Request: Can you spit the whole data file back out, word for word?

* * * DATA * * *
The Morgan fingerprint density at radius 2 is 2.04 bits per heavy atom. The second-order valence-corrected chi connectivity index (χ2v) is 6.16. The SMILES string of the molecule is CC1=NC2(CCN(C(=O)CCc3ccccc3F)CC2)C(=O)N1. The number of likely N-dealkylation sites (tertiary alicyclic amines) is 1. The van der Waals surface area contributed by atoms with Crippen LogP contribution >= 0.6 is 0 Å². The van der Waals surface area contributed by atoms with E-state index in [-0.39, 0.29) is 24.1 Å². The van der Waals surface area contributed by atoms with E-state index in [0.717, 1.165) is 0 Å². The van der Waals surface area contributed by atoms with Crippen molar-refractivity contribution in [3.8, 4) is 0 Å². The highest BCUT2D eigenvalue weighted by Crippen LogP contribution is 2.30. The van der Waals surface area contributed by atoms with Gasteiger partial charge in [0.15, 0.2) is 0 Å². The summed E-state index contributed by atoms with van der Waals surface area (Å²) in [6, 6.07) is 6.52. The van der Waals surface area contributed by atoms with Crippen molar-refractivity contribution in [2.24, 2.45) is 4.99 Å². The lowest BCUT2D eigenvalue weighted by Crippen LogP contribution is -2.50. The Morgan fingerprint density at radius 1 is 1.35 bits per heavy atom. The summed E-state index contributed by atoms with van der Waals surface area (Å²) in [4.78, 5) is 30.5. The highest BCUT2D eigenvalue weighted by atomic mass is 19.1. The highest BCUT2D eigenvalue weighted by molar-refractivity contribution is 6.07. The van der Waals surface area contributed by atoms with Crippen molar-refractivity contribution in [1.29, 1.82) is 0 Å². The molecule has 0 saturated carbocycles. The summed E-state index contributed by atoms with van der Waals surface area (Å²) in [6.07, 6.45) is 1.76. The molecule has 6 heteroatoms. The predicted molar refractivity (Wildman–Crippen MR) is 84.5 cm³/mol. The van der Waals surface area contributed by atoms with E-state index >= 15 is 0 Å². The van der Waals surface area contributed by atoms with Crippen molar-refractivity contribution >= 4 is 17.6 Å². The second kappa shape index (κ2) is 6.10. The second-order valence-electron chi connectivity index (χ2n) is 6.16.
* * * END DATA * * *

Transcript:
The Morgan fingerprint density at radius 2 is 2.04 bits per heavy atom. The second-order valence-corrected chi connectivity index (χ2v) is 6.16. The SMILES string of the molecule is CC1=NC2(CCN(C(=O)CCc3ccccc3F)CC2)C(=O)N1. The number of likely N-dealkylation sites (tertiary alicyclic amines) is 1. The van der Waals surface area contributed by atoms with Crippen LogP contribution >= 0.6 is 0 Å². The van der Waals surface area contributed by atoms with E-state index in [-0.39, 0.29) is 24.1 Å². The van der Waals surface area contributed by atoms with E-state index in [0.717, 1.165) is 0 Å². The van der Waals surface area contributed by atoms with Crippen molar-refractivity contribution in [3.8, 4) is 0 Å². The highest BCUT2D eigenvalue weighted by Crippen LogP contribution is 2.30. The van der Waals surface area contributed by atoms with Gasteiger partial charge in [0.15, 0.2) is 0 Å². The summed E-state index contributed by atoms with van der Waals surface area (Å²) in [6, 6.07) is 6.52. The van der Waals surface area contributed by atoms with Crippen molar-refractivity contribution in [2.24, 2.45) is 4.99 Å². The lowest BCUT2D eigenvalue weighted by Crippen LogP contribution is -2.50. The Morgan fingerprint density at radius 1 is 1.35 bits per heavy atom. The summed E-state index contributed by atoms with van der Waals surface area (Å²) in [4.78, 5) is 30.5. The highest BCUT2D eigenvalue weighted by atomic mass is 19.1. The highest BCUT2D eigenvalue weighted by molar-refractivity contribution is 6.07. The van der Waals surface area contributed by atoms with Crippen molar-refractivity contribution in [1.29, 1.82) is 0 Å². The molecule has 0 saturated carbocycles. The summed E-state index contributed by atoms with van der Waals surface area (Å²) in [6.07, 6.45) is 1.76. The molecule has 6 heteroatoms. The predicted molar refractivity (Wildman–Crippen MR) is 84.5 cm³/mol. The van der Waals surface area contributed by atoms with E-state index >= 15 is 0 Å². The van der Waals surface area contributed by atoms with Crippen molar-refractivity contribution >= 4 is 17.6 Å². The second kappa shape index (κ2) is 6.10. The second-order valence-electron chi connectivity index (χ2n) is 6.16.